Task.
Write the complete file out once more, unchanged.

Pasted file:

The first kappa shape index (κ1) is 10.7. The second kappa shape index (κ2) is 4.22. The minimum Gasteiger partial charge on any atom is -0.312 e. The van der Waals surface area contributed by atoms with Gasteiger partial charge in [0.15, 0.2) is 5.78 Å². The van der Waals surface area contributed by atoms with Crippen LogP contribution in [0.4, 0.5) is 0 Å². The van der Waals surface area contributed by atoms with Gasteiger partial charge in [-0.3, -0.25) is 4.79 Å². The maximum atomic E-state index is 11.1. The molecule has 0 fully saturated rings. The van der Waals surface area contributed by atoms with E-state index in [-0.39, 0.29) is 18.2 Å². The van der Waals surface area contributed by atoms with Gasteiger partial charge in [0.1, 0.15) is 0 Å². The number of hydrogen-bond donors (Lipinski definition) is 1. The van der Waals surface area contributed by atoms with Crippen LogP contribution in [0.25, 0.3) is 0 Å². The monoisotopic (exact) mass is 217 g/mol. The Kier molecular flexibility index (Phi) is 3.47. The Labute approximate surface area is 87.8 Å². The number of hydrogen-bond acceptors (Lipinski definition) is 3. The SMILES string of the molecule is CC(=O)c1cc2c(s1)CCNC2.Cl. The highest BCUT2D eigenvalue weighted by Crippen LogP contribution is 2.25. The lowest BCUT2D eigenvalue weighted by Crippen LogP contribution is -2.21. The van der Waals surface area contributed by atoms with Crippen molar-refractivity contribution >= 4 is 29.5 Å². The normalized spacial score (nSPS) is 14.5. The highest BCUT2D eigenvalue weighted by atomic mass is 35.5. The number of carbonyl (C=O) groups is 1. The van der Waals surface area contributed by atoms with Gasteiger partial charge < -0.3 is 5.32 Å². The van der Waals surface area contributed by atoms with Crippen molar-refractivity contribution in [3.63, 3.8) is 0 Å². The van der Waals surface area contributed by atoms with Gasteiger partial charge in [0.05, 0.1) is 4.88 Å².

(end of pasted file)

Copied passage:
The first kappa shape index (κ1) is 10.7. The second kappa shape index (κ2) is 4.22. The minimum Gasteiger partial charge on any atom is -0.312 e. The van der Waals surface area contributed by atoms with Gasteiger partial charge in [0.15, 0.2) is 5.78 Å². The van der Waals surface area contributed by atoms with Crippen LogP contribution in [0.4, 0.5) is 0 Å². The van der Waals surface area contributed by atoms with Gasteiger partial charge in [-0.3, -0.25) is 4.79 Å². The maximum atomic E-state index is 11.1. The molecule has 0 fully saturated rings. The van der Waals surface area contributed by atoms with E-state index in [-0.39, 0.29) is 18.2 Å². The van der Waals surface area contributed by atoms with Gasteiger partial charge in [0.1, 0.15) is 0 Å². The number of hydrogen-bond donors (Lipinski definition) is 1. The van der Waals surface area contributed by atoms with Crippen LogP contribution in [0.25, 0.3) is 0 Å². The monoisotopic (exact) mass is 217 g/mol. The Kier molecular flexibility index (Phi) is 3.47. The Labute approximate surface area is 87.8 Å². The number of hydrogen-bond acceptors (Lipinski definition) is 3. The SMILES string of the molecule is CC(=O)c1cc2c(s1)CCNC2.Cl. The highest BCUT2D eigenvalue weighted by Crippen LogP contribution is 2.25. The lowest BCUT2D eigenvalue weighted by Crippen LogP contribution is -2.21. The van der Waals surface area contributed by atoms with Crippen molar-refractivity contribution >= 4 is 29.5 Å². The normalized spacial score (nSPS) is 14.5. The highest BCUT2D eigenvalue weighted by atomic mass is 35.5. The number of carbonyl (C=O) groups is 1. The van der Waals surface area contributed by atoms with Gasteiger partial charge < -0.3 is 5.32 Å². The van der Waals surface area contributed by atoms with Crippen molar-refractivity contribution in [3.63, 3.8) is 0 Å². The van der Waals surface area contributed by atoms with Gasteiger partial charge in [0.05, 0.1) is 4.88 Å².